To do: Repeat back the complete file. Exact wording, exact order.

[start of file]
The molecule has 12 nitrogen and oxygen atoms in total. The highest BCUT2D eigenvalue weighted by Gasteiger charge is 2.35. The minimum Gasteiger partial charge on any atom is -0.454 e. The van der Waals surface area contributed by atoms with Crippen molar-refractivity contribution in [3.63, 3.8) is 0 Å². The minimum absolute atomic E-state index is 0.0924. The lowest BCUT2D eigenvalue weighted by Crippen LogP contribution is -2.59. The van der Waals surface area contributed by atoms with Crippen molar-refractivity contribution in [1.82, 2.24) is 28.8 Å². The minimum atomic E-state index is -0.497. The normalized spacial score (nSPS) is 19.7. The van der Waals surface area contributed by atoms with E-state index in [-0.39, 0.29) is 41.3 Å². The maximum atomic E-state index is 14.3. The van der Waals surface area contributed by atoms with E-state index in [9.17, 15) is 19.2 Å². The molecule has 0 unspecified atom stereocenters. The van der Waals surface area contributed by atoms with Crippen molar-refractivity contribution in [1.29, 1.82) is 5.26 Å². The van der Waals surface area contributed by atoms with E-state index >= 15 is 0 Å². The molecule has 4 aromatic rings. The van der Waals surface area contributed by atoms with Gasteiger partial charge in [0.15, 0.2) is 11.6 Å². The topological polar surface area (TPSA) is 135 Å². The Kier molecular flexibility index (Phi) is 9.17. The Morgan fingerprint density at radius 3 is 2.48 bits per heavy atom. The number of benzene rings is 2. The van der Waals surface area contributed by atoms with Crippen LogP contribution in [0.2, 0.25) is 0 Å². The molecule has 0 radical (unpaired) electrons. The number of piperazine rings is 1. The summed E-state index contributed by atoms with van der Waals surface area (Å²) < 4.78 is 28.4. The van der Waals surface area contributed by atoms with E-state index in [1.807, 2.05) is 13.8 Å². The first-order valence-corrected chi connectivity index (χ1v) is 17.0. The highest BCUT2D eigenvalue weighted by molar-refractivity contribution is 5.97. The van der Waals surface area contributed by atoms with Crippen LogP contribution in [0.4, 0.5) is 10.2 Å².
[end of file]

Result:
The molecule has 12 nitrogen and oxygen atoms in total. The highest BCUT2D eigenvalue weighted by Gasteiger charge is 2.35. The minimum Gasteiger partial charge on any atom is -0.454 e. The van der Waals surface area contributed by atoms with Crippen molar-refractivity contribution in [3.63, 3.8) is 0 Å². The minimum absolute atomic E-state index is 0.0924. The lowest BCUT2D eigenvalue weighted by Crippen LogP contribution is -2.59. The van der Waals surface area contributed by atoms with Crippen molar-refractivity contribution in [1.82, 2.24) is 28.8 Å². The minimum atomic E-state index is -0.497. The normalized spacial score (nSPS) is 19.7. The van der Waals surface area contributed by atoms with E-state index in [-0.39, 0.29) is 41.3 Å². The maximum atomic E-state index is 14.3. The van der Waals surface area contributed by atoms with E-state index in [9.17, 15) is 19.2 Å². The molecule has 0 unspecified atom stereocenters. The van der Waals surface area contributed by atoms with Crippen molar-refractivity contribution in [1.29, 1.82) is 5.26 Å². The van der Waals surface area contributed by atoms with E-state index >= 15 is 0 Å². The molecule has 4 aromatic rings. The van der Waals surface area contributed by atoms with Gasteiger partial charge in [0.15, 0.2) is 11.6 Å². The topological polar surface area (TPSA) is 135 Å². The Kier molecular flexibility index (Phi) is 9.17. The Morgan fingerprint density at radius 3 is 2.48 bits per heavy atom. The number of benzene rings is 2. The van der Waals surface area contributed by atoms with Crippen LogP contribution in [0.2, 0.25) is 0 Å². The molecule has 0 radical (unpaired) electrons. The number of piperazine rings is 1. The summed E-state index contributed by atoms with van der Waals surface area (Å²) < 4.78 is 28.4. The van der Waals surface area contributed by atoms with E-state index in [1.807, 2.05) is 13.8 Å². The first-order valence-corrected chi connectivity index (χ1v) is 17.0. The highest BCUT2D eigenvalue weighted by molar-refractivity contribution is 5.97. The van der Waals surface area contributed by atoms with Crippen LogP contribution in [0.4, 0.5) is 10.2 Å².